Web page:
Meet 'Aunty' Freda!about 2 years ago
When I was a kid, my mother had this friend who was in the entertainment industry. Whenever he visited, I was told to call him ‘Aunty Freda’. Talk about confusing a child!
Well, that was my first encounter with ‘people of that sort’.
Then during my secondary school days, we had some ‘soft’ students. We knew they were ‘pondans’. They had no interest in girls, they talked and acted ‘different’.
But funny enough, they were our friends. It never crossed our minds to pick on them because they were different.
Yes, we may tease them once in a while, but we would never victimise them. That was just plain wrong.
Fast forward to today. Certain people in Malaysian society seem to have big issues with the transgender group.
Let's dive into this issue.
Transgender - Denoting or relating to a person whose self-identity does not conform unambiguously to conventional notions of male or female gender.
Basically, it’s a person, who feels that he/she is in the wrong body.
What this article is NOT about
I must make it clear that we are not talking about gays, lesbians or homosexuals etc. We are talking about people who are ‘gender mis-matched’ as I would put it.
Religion and morality?
No, I am not going to touch on that at all.
It is about injustice
Yes, this is about the injustice that members of the transgender group are faced with daily.
Here is their story, as told by them:
Levin, aged 36, transgender male
My frustration is that I am not accepted by society or even my family.
I realised by my early teens that I was not like other girls. This caused a lot of confusion for me at first. But, as I grew older it started to dawn upon me that I am born a girl but am a man.
Growing up was not easy for me. When I was 13, a schoolmate asked me if I liked a girl. I innocently replied, “Yes”. Then the nightmare started.
I was nicknamed 'AIDS'.
School friends would wipe down the chair that I sat on. I became a social outcast.
There was nothing nice about school for me. That is why I do not look back. I leave my past behind because it hurts.
For this reason, I do not keep in touch with my school friends. I stay away from school reunions to avoid unnecessary pain. Funny enough, many still cannot accept who I am today.
Today, it is still hard. People judge me by my looks and not my capabilities. I need to work harder to prove myself.
Some employers are kind but many are not. When a mistake happens, they will say, “See la, those type of people are like that one.”
So now, I run my own business. I keep a low profile. I am happy with the life I have created. I do not tell people much about my past.
I keep myself safe. Something that I have been doing since young.
I can only push forward. Life is about moving on. I just want to work to pay the bills.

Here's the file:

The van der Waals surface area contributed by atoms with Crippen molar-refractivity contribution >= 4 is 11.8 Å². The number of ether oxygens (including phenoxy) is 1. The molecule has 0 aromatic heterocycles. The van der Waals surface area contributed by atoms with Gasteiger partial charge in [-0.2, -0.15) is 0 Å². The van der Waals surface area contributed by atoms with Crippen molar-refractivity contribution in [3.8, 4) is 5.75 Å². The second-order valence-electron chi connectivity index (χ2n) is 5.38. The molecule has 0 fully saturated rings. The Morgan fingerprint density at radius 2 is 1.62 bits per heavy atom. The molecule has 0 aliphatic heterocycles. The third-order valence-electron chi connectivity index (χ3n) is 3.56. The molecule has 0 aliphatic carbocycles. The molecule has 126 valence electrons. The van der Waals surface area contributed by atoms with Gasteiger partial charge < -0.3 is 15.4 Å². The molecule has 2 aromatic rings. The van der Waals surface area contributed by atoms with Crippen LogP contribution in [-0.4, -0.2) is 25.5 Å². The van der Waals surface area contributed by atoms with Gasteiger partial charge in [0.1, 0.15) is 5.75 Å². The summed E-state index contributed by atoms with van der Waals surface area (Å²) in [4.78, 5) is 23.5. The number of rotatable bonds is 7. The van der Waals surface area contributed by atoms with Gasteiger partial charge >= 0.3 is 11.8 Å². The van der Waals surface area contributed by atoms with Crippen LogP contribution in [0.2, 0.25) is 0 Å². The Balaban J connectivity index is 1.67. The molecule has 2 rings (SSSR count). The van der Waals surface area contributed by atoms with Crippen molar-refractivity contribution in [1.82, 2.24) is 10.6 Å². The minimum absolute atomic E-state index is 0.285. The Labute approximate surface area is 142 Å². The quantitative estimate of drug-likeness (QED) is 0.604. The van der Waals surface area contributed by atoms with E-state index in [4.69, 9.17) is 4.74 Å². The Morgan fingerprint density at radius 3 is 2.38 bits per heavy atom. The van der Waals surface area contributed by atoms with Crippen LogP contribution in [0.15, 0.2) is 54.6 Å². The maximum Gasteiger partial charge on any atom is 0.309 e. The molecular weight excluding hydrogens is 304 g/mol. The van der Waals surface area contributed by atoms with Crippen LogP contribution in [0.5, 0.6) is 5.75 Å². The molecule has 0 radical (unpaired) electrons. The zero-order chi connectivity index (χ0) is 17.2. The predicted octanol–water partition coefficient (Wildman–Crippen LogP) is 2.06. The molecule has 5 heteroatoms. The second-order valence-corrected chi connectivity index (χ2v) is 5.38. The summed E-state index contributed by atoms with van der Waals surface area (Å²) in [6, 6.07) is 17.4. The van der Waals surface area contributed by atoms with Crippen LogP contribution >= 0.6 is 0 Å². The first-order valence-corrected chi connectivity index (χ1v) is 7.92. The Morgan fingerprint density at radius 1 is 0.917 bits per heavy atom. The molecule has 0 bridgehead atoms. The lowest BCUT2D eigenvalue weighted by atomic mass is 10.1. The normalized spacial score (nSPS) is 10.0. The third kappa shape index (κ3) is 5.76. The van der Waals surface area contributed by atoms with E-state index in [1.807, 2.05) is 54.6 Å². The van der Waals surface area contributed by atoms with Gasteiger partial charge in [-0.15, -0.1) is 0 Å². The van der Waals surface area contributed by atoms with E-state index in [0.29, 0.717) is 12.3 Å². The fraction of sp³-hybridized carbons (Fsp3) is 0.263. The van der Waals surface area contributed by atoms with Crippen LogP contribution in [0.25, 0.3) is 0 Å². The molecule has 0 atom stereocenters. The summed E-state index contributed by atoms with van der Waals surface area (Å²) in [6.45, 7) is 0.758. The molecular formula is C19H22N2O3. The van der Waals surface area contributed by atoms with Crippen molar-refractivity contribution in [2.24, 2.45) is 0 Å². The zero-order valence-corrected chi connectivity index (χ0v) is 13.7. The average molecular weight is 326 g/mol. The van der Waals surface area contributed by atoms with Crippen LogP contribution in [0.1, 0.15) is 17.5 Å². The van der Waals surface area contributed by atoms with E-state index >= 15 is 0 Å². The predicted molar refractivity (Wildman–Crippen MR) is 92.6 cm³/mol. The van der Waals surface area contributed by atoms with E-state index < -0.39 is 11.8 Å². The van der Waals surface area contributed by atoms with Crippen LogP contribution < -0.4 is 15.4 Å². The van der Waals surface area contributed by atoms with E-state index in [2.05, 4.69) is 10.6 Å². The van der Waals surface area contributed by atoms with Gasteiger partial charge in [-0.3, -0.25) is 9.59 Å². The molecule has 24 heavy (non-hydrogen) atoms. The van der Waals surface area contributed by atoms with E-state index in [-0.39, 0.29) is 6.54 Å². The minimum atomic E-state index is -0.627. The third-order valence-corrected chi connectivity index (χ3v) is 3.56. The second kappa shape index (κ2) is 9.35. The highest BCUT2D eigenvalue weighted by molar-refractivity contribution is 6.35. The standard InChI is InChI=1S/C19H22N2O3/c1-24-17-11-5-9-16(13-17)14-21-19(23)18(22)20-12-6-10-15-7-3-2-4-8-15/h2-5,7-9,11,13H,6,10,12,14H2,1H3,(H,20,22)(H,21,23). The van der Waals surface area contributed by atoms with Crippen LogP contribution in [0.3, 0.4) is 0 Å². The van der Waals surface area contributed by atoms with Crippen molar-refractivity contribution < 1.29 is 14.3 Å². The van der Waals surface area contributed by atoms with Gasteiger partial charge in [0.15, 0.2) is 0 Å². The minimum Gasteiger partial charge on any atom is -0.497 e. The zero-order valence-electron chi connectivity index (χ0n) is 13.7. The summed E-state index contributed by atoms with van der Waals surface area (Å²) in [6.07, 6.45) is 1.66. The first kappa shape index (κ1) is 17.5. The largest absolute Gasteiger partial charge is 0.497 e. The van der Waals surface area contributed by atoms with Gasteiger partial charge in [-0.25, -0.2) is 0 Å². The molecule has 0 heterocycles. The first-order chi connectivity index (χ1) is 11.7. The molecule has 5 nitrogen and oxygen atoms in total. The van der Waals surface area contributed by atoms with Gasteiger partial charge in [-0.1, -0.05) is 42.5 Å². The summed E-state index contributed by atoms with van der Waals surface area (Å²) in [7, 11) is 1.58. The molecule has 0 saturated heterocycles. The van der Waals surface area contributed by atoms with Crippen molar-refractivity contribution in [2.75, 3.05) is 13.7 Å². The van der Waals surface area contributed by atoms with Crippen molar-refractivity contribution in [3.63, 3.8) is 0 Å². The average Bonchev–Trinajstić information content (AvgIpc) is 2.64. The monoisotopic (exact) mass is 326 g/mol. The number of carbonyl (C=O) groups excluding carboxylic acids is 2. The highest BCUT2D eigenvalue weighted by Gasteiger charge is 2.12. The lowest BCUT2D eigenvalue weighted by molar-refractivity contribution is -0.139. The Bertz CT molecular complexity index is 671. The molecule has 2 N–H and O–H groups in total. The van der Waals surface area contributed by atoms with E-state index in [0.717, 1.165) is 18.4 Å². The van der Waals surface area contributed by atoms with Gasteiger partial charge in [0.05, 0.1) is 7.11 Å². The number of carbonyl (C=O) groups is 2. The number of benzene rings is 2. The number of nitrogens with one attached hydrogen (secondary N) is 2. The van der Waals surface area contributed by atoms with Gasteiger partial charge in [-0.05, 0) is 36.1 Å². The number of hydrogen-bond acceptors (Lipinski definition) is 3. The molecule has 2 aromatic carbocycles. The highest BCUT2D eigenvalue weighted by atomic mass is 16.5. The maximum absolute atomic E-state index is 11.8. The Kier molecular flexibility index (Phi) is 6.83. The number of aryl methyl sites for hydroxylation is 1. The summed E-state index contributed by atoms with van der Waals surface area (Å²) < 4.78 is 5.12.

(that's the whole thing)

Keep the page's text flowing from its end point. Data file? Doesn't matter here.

Picture credit: thestar.com.my
Hezreen, 35, political secretary
Job and education have always been a major hurdle for those from the transgender community. We face prejudice all the time.
Like for education, the national universities say there is a conflict of identity and they are not keen on our application. When applying for study loans we face problems too.
As I looked for a job, many employers won’t hire me. They say it is because they are unsure which toilet I should use. They tell me, “If I hire you, then which toilet do you use?”
I always inform the potential employer that I will just follow what they decide is best. But I am not hired despite having various qualifications.
Some employers even expect me to cut my hair short and act like a man. I always tell them I cannot pretend to be who I am not.
Working with the private sector has been a challenge. If I make a small mistake, I hear remarks such as, “Itu lah, you ambil orang yang tak serupa orang, kerja macam ini lah.”
We are looked down upon. We do not have any value.
That is why many from the transgender community end up in industries such as hairstylist, make-up artists, fashion or lifestyle. They find that in those industries they are welcomed and it is a place they can be themselves.
We are forced to look for employment in certain sectors only. But I believe, one day, peoples’ views will change.
Food for thought
Our constitution does not make them social outcasts. Their existence is not an offence under any law.
Members of the transgender community are entitled to the same rights as any average Malaysian.
But it has been denied.
Due to prejudice and how judgmental Malaysians have become.
As we ponder over how certain fellow Malaysians are treated, do keep an eye out on the next article about the work being done by certain politicians for the transgender community.
Politicians who dare to fight for those who live in the shadows.
(Picture credit: The Rocky Horror Picture Show)